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Runtrails' Rocky Mountain Journal
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"Chance favors the prepared mind."
- Louis Pasteur

I've mentioned previously about visualizing race courses. Training on various parts of the Bighorn Mountain Wild and Scenic Trail Run course helps us prepare mentally for this race. We've run so many trail ultras around the country that it's easy to forget parts of each course, even those like Bighorn that we've run several times. With all the variables and the things we cannot control in a 100-miler, like the weather, having a "prepared mind" is just one way to help us accomplish our goals.


Here's a quick update on the last two days, then more details about today's training run on another part of the Bighorn course.

Jim felt so good on his hike Thursday that he wanted to run several miles on Friday. However, Dayton finally got some much-needed rain. The skies were pretty gloomy over the mountains, which we can see from our camper, and severe thunderstorms and large hail were predicted for northeastern Wyoming and southeastern Montana. I drove up the road a bit for this photo:

That just didn't look or sound like any fun, so we weenied out and stayed "home." That gave Jim time to recuperate some more from his rattlesnake bite and to fiddle with his new Garmin GPS unit and software. I worked on the journal and did laundry. We both started fine-tuning our drop bag lists. Each day I walk the dogs around the campground several times to potty, so I did get in at least a mile today.

It's called "tapering," and it's a nerve-wracking process before a race. Our minds and bodies want to run, but rest is more important so we're fresh on race day.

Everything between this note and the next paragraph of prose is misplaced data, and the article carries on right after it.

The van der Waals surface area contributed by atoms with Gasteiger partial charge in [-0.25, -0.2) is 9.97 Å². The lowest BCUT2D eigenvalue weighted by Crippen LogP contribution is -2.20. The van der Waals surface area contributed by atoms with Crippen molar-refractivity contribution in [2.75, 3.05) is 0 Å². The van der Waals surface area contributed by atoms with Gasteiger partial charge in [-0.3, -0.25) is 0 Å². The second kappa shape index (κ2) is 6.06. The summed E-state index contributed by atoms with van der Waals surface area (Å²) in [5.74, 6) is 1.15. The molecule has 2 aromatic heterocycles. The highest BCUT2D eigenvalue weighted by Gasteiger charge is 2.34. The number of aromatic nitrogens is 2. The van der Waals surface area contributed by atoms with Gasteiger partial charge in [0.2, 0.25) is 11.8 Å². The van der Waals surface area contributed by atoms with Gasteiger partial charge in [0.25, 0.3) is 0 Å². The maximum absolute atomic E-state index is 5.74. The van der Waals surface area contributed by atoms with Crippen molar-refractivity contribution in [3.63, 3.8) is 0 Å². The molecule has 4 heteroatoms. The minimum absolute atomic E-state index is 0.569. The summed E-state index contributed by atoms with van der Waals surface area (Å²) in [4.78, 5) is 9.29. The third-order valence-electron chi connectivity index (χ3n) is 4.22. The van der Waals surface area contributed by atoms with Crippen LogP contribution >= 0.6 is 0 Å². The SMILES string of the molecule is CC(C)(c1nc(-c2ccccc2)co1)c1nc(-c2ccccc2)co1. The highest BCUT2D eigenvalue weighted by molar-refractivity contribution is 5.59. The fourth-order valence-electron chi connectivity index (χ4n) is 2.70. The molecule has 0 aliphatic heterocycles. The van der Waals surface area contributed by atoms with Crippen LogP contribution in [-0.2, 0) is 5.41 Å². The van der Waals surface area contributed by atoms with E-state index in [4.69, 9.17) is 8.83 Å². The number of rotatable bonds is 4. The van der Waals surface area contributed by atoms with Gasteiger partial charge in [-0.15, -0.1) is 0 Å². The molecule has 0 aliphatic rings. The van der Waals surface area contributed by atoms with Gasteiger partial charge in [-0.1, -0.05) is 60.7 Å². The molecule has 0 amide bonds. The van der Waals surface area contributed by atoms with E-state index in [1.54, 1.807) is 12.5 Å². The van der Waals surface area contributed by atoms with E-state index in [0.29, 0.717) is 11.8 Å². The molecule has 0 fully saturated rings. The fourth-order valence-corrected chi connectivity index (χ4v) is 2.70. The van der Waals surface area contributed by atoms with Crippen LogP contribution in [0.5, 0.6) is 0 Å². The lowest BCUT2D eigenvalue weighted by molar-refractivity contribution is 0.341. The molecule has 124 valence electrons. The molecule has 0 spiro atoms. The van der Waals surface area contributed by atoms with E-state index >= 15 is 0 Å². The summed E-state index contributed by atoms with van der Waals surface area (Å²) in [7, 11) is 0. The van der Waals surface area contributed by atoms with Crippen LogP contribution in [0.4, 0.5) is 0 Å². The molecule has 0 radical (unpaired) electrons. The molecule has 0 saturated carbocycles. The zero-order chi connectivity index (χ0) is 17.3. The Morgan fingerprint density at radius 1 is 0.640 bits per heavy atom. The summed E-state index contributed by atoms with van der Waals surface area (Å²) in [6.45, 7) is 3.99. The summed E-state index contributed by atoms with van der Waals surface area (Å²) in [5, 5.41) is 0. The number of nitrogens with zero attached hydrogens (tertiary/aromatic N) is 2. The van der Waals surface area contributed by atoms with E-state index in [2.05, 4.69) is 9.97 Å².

On Saturday we drove up to Billings again. The weather was great - 70s, sunny, and breezy. In fact, we got chilly sitting in a nice little neighborhood park watching four of Jim's grandchildren play on the swings and other outdoor equipment. We also had a picnic lunch with Jim's sons and the kids

L to R: Camille, Jim, Garrett, Cameron, Chris:

L to R: Cameron, Robin, Paige, Chris:

Unfortunately, illness and the hospitalization of a family member prevented us from visiting with two of our favorite couples in Billings. Maybe we'll be able to see them the week after the race. Some of our other Montana friends are in the race, so we may see them in the campground or on the course. Before driving back to Dayton, we got the second replacement camper tire at Goodyear and supplies at Wal-Mart.


Today dawned cloudy again in Dayton but we were eager to run after taking two days off. We headed up into the mountains and discovered it was mostly sunny up there. Nice surprise!

This time we drove past the Dry Fork aid station location where we parked two previous times for training runs (see June 2 and June 3 entries) and went another mile farther on Freeze Out Road up to Camp Creek Ridge at about 8,000 feet. We parked the truck on FSR 201 just past the cattle guard and ran 3.1 miles from there to the top of the ridge (also ~8,000 feet) near the Upper Sheep Creek aid station location. The out-and-back run was 6.2 miles long, according to our GPS unit.